March 21st 2014       Saying thank you for Spring - at Ostara ....
( The ruling  Ogham wood is now Alder - Fearn - March 18th to April 14th.  The day of the Spring Equinox is ruled by Gorse - Onn)

English postcard illustration, c 1920 from 'The Silhouette Series - Elves & Fairies'.

     The vernal equinox, celebrated as the festival of Ostara, heralds the official first day of Spring, and such a lovely day it was here in the south of England.

Sissinghurst Castle Garden in March ©vcsinden2014
Sissinghurst Castle Garden in March ©vcsinden2014
 
Above, a mist of blue scilla, and on the right, looking back towards to the tower, daffodils and fritilarias crowd the orchard..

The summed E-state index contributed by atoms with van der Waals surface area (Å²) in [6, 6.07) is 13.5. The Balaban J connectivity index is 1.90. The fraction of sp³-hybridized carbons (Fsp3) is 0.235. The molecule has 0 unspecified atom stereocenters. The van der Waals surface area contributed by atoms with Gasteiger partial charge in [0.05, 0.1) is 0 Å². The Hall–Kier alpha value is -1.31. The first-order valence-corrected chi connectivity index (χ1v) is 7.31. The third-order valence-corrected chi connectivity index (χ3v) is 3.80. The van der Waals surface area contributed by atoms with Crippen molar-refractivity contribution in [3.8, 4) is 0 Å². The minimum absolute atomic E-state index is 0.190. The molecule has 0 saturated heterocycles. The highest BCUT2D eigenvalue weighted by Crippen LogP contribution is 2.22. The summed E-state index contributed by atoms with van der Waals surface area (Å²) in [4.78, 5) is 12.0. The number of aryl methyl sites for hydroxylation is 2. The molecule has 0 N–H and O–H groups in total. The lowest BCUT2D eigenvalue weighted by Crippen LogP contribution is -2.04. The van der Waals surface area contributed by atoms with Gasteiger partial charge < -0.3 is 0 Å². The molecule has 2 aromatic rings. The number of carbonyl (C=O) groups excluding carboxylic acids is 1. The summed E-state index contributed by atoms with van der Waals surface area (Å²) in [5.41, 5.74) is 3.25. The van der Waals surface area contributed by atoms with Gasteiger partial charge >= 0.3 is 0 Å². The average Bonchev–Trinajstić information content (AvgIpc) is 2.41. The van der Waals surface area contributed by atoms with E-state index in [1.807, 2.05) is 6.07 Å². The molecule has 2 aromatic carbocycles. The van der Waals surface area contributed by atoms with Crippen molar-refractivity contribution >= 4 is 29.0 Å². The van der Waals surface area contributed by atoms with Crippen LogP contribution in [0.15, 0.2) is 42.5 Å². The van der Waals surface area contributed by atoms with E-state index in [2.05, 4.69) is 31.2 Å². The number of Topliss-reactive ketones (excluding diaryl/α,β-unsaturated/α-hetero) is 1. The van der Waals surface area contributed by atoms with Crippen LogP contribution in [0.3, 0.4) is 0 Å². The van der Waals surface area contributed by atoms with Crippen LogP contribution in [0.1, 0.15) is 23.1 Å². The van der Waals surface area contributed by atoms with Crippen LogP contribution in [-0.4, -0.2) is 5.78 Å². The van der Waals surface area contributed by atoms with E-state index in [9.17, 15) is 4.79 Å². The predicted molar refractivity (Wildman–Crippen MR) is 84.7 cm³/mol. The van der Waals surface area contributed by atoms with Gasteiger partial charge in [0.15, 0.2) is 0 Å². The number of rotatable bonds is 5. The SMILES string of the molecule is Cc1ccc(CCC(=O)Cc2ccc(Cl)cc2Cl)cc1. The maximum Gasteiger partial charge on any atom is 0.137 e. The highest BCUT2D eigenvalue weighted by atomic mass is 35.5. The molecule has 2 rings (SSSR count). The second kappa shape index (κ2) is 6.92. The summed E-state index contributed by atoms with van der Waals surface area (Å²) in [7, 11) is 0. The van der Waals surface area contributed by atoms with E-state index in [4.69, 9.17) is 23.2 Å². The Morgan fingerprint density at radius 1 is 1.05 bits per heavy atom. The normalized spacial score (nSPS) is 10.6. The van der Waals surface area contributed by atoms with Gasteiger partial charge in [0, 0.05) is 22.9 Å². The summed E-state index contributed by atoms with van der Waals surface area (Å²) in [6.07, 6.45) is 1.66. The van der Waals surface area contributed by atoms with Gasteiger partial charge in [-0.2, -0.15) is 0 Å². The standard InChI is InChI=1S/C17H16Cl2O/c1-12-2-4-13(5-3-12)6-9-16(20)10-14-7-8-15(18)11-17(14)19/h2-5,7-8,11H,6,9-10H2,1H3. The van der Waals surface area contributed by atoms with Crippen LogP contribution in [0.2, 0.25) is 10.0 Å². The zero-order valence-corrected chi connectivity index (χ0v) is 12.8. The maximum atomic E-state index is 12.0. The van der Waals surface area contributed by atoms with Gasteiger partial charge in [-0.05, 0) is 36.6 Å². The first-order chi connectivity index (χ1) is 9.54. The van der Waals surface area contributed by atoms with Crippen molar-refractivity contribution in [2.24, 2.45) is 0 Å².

At present I am reading Vita Sackville-West's " Garden Book", which is a collection of notes from several of her works about gardening written in the 1950s. And what better place to spend some time browsing its pages than in Vita's own magical garden.

      So, my thoughts and thanks for this day were realized, not in my wood with incense and candles, but in the March sunshine of the Kentish garden of Sissinghurst Castle, famous at this time of year for the orchard burgeoning with spring flowers and newly woken bees.

Blus scillas in Sissinghurst Castle Garden in March ©vcsinden2014 The Moat at Sissinghurst Castle Garden in March ©vcsinden2014
Cecil beaton's famous portrait of Vita Sackwille-West

Excerpt from 'The Land'

'The country habit has me by the heart,
For he's bewitched for ever who has seen,
Not with his eyes but with his vision, Spring
Flow down the woods and stipple leaves with sun,
As each man knows the life that fits him best,
The shape it makes in his soul, the tune, the tone,
And after ranging on a tentative flight
Stoops like the merlin to the constant lure.
'

Vita Sackville-West
1926